Picture this: Several years of cataclysmic occurrences and tremendous suffering have just gone by. The earth has been devastated, and many people (Christians included) have lost their lives. And now, with all the nations of the earth trembling at the thought of what might come next, the sign of the Son of Man suddenly appears in the sky, and all the nations mourn (in fright) over what’s about to happen. (Matthew 24:30)
Every living person watches as the Son of Man appears, coming on the clouds with power and great glory. His angels swarm over the earth, gathering His elect followers and whisking them up to meet Him in the air (aka The Rapture). From there they all descend with Him as an escort, all the way to the earth, where Jesus takes His rightful position on a glorious throne. His elect followers form a gigantic crowd behind Him as He proceeds to gather all the unsaved people who remain on earth to appear before His judgment seat. (Matthew 24:30b-31; 25:31-32)
One by one, Jesus separates the crowd of people into two groups—one group on His right and one group on His left. He tells those on His right (who are trembling with fear) that they are to be welcomed into His glorious kingdom, because they fed Him, clothed Him, visited Him, and cared for Him.
In shock, they ask, “When did we ever do those things for you?”
And Jesus replies, “Whenever you did it to the least of these, my brethren, you did it to me,” and He gently waves His hand, indicating His brethren to be those believers behind Him who suffered hunger, thirst, sickness, and imprisonment throughout the Tribulation.
Jesus then condemns those on His left, because they did not ever feed, clothe, visit, or care for Him. When they demand to know when it was that they neglected to do those things, Jesus replies, “Whenever you did not do it to the least of these (He again indicates His followers behind Him), you did not do it to me.” (Matthew 25:32-46)
These on His left are then consigned to eternal punishment, but those on His right to eternal life in the kingdom.
In this way, Jesus establishes who it is (besides the Church) that will populate the earth during His millennial reign. It will be from the descendants of this group (the sheep) that the final rebellion against Jesus will emerge at the end of the Millennium. (Revelation 20:1-9)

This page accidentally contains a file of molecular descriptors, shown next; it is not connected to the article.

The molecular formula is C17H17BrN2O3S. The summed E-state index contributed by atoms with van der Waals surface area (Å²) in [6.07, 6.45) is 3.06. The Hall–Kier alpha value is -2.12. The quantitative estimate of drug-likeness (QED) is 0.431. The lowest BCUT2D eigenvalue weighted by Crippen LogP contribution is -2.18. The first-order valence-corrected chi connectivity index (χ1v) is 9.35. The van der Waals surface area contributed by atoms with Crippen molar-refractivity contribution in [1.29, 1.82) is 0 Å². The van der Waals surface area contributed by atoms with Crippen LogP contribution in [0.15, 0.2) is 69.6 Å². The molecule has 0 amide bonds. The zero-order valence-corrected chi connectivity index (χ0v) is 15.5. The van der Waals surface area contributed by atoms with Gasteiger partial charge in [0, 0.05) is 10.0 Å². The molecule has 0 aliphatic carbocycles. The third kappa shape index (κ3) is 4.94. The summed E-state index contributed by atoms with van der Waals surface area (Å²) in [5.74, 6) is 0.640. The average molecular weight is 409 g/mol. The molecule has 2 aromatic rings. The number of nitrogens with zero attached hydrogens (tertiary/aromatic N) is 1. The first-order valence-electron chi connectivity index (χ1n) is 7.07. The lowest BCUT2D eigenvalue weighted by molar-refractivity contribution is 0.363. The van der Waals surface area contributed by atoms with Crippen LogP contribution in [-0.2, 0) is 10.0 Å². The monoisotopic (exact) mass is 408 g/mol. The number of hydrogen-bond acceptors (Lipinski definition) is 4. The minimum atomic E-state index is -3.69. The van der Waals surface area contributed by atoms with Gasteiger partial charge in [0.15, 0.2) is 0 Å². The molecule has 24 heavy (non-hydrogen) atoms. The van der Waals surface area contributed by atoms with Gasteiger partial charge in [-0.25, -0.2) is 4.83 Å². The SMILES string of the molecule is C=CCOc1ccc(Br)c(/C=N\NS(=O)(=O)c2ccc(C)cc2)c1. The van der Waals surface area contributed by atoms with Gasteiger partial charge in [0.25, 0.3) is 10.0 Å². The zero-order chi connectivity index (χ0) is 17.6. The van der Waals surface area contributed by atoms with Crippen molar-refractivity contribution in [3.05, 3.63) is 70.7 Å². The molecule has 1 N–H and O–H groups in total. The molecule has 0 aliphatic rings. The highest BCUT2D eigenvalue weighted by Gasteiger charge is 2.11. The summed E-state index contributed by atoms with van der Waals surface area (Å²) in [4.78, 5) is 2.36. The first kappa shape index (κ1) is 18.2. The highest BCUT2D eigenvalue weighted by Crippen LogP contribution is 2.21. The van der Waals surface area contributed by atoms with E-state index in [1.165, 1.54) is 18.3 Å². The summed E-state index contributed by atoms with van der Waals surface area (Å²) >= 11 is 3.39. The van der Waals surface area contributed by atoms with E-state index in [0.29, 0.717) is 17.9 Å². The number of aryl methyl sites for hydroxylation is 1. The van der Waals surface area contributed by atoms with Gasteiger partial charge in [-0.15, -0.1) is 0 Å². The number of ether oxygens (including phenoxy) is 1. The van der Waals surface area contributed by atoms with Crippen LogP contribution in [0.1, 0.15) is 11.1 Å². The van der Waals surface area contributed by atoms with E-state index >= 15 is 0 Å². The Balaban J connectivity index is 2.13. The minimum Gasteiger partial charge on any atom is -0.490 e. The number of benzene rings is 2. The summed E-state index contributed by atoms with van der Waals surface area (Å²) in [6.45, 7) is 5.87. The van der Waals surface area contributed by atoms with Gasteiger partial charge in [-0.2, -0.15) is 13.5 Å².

The “parable” of the Sheep and Goats does NOT teach that God’s final judgment of all people will hinge on whether or not they did some specific good works during their lifetime (feed the hungry, etc.). The only reason that the “sheep” are spared condemnation is that they showed love toward the followers of Jesus at a time when His followers were persecuted and hated by the world. By equating Himself with His disciples, Jesus is being consistent with several other of His teachings, for example:
“Anyone who welcomes you welcomes me, and anyone who welcomes me welcomes the one who sent me. Whoever welcomes a prophet as a prophet will receive a prophet’s reward, and whoever welcomes a righteous person as a righteous person will receive a righteous person’s reward. And if anyone gives even a cup of cold water to one of these little ones who is my disciple, truly I tell you, that person will certainly not lose their reward.” (Matthew 10:40-42)
“Whoever listens to you listens to me; whoever rejects you rejects me; but whoever rejects me rejects him who sent me.” (Luke 10:16)
The “parable” of the Sheep and Goats has often been misused to prove a “gospel of works” or a “social gospel” by which people will be saved or condemned. This was not Jesus’ intent, nor would it square with the rest of the New Testament.
Anyone with genuine faith in Christ will show it (prove it) by their good works, but no one will be saved merely by doing certain good works to earn God’s favor. Salvation is by grace, through faith (in Jesus as Lord), not by works, so that no one can boast. (Ephesians 2:8-9)